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8

Regional Security Complex Theory in


the Post-Cold War World*
Barry Buzan

This chapter explores the problems of using regional analysis to think


through the security agenda of the post-Cold War world. It starts with a
summary of traditional regional security complex (RSC) theory, with its
military–political focus, and its firm regionalizing logic, and looks at how
that view is still relevant in the post-Cold War world. Section 2 surveys the
changes in the nature of the security agenda, examining the rise of
economic and environmental security, with their new types of threat and
new referent objects, and the decline in salience of military–political security
issues amongst the great powers. Section 3 investigates whether three of the
‘new’ security sectors – economic, environmental, societal – contain a
regionalizing logic, and if so, how it works. Section 4 reintegrates the analysis.
It looks at the merits of treating sectors separately, or amalgamating them
into single, multi-sectoral security complexes.

Traditional security complex theory

Logic
Security complex theory was first sketched out by Buzan in People, States and
Fear (1983, 105–15; updated 1991, ch. 5). It was applied to South Asia and
the Middle East (Buzan, 1983), then elaborated, and applied in depth to the
case of South Asia (Buzan and Rizvi et al., 1986), and later to Southeast Asia
(Buzan, 1988). Väyrynen (1988) and Wriggins (1992) have applied versions
of it to several regional cases, and Wæver (1989), Buzan et al. (1990), Buzan

* This chapter is an updated version of Buzan (2000). There has not been space in the
update of this chapter (first written in 1996) to incorporate all of the new develop-
ments of regional security complex theory. Anyone wanting the full operational
version should consult Buzan and Wæver (2003). This update was written before the
US-led invasions of Afghanistan and Iraq.

140
F. Söderbaum et al. (eds.), Theories of New Regionalism
© Palgrave Macmillan, a division of Macmillan Publishers Limited 2003
Barry Buzan 141

and Wæver (1992), and Wæver et al. (1993) have used it to study the post-
Cold War transformation in Europe. An extensive update and application of
the theory has been made by Buzan and Wæver in Regions and Powers
(2003).
Like most other regional theory, security complexes address the level of
analysis located between individual units and the international system as a
whole. The theory posits the existence of regional sub-systems as objects of
security analysis, and offers an analytical framework for dealing with them.
Also like most other work in this area, it has been focused primarily on the
state as unit, and on the political and military sectors as the principal forum
for security relations. This framework is designed to highlight the relative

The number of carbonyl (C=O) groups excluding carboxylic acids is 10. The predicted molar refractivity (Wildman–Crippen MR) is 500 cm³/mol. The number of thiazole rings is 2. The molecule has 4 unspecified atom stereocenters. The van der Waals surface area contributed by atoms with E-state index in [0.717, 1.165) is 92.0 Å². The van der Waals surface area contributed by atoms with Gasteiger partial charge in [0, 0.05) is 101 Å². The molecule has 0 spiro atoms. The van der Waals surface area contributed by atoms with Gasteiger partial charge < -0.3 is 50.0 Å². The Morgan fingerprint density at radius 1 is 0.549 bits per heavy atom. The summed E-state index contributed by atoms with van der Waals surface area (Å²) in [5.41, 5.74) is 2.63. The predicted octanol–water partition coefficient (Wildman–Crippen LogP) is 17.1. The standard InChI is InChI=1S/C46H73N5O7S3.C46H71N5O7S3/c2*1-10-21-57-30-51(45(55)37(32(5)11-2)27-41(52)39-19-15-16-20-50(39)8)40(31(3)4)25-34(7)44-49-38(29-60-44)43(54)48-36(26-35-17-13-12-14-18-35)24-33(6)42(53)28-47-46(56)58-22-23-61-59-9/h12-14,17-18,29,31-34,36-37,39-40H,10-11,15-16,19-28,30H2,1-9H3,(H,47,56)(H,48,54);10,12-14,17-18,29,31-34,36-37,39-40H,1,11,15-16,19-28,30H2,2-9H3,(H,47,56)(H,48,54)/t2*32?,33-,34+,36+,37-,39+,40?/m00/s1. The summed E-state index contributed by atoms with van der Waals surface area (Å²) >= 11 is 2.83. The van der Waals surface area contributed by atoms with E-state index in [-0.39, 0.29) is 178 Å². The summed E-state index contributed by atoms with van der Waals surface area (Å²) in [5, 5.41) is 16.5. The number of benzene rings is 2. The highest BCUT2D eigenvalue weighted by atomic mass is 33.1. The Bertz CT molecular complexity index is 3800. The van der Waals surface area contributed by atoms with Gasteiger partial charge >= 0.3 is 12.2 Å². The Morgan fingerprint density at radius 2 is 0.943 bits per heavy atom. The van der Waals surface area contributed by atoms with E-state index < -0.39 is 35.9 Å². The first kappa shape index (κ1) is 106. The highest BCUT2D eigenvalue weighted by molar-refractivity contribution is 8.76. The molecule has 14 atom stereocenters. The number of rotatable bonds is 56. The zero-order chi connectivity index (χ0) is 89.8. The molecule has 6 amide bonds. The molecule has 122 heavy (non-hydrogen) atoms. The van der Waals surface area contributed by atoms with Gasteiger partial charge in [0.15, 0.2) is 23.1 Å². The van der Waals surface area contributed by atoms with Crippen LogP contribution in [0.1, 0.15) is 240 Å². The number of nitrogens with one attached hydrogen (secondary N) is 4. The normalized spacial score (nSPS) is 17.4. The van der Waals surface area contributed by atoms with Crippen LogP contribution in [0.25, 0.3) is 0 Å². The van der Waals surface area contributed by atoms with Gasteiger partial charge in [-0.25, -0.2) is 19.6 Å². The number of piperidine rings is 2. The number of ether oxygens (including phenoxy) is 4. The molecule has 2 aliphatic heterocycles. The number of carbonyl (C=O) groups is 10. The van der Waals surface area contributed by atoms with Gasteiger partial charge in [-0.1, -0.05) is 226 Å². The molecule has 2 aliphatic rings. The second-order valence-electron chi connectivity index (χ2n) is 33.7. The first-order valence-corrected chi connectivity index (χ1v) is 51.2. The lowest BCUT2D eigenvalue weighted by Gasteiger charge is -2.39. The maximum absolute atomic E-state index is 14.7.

autonomy of regional security relations, and to set them in the context of
the unit (state) and system levels. One of its purposes is to provide area
specialists with the language and concepts to facilitate comparative studies
across regions, which is a notable weakness in the existing literature.
Another is to offset the tendency of power theorists to underplay the
importance of the regional level in international security affairs. This
tendency was exacerbated by the rise of neorealism in the late 1970s (Waltz,
1979), which focused almost exclusively on the power structure at the
system level. It seems reasonable to expect this bias to decline naturally with
the demise of strong bipolarity at the system level, and the advent of a more
diffuse international power structure.
The essential logic of the theory is rooted in the fact that all the states in
the system are enmeshed in a global web of security interdependence. But
because most political and military threats travel more easily over short
distances than over long ones, insecurity is often associated with proximity.
Most states fear their neighbours more than distant powers, and conse-
quently security interdependence over the international system as a whole
is far from uniform. The normal pattern of security interdependence in a
geographically diverse anarchic international system is one of regionally
based clusters, which we label regional security complexes (RSCs). Security
interdependence is markedly more intense between the states inside such
RSCs than with states outside it. RSCs are about the relative intensity of
inter-state security relations that lead to distinctive regional patterns shaped
by both the distribution of power and historical relations of amity and
enmity. The traditional definition of a security complex was a set of states
whose major security perceptions and concerns are so interlinked that their
national security problems cannot reasonably be analyzed or resolved apart from
one another.
This definition was updated to take account both of the formal switch to
constructivist method, and to move away from state-centric assumption.
The standard definition is now: a set of units whose major processes of secur-
itization, desecuritization, or both, are so interlinked that their security problems
cannot reasonably be analyzed or resolved apart from one another (Buzan et al.,